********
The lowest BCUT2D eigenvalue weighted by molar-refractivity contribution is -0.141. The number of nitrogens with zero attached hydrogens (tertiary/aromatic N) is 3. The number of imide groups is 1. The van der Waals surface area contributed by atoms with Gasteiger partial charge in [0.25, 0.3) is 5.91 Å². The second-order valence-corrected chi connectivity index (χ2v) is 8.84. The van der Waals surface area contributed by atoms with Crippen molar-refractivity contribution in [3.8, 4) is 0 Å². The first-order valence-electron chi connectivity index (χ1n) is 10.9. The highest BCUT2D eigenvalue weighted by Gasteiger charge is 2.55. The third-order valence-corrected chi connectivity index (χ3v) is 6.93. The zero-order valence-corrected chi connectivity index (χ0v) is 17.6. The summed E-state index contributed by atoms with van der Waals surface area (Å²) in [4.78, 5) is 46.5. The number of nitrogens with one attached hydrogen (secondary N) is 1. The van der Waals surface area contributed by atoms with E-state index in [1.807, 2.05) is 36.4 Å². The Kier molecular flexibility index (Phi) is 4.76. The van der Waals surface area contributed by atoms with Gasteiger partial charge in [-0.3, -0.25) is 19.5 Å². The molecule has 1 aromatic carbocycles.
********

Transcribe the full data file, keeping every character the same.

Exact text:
The lowest BCUT2D eigenvalue weighted by molar-refractivity contribution is -0.141. The number of nitrogens with zero attached hydrogens (tertiary/aromatic N) is 3. The number of imide groups is 1. The van der Waals surface area contributed by atoms with Gasteiger partial charge in [0.25, 0.3) is 5.91 Å². The second-order valence-corrected chi connectivity index (χ2v) is 8.84. The van der Waals surface area contributed by atoms with Crippen molar-refractivity contribution in [3.8, 4) is 0 Å². The first-order valence-electron chi connectivity index (χ1n) is 10.9. The highest BCUT2D eigenvalue weighted by Gasteiger charge is 2.55. The third-order valence-corrected chi connectivity index (χ3v) is 6.93. The zero-order valence-corrected chi connectivity index (χ0v) is 17.6. The summed E-state index contributed by atoms with van der Waals surface area (Å²) in [4.78, 5) is 46.5. The number of nitrogens with one attached hydrogen (secondary N) is 1. The van der Waals surface area contributed by atoms with E-state index in [1.807, 2.05) is 36.4 Å². The Kier molecular flexibility index (Phi) is 4.76. The van der Waals surface area contributed by atoms with Gasteiger partial charge in [-0.3, -0.25) is 19.5 Å². The molecule has 1 aromatic carbocycles.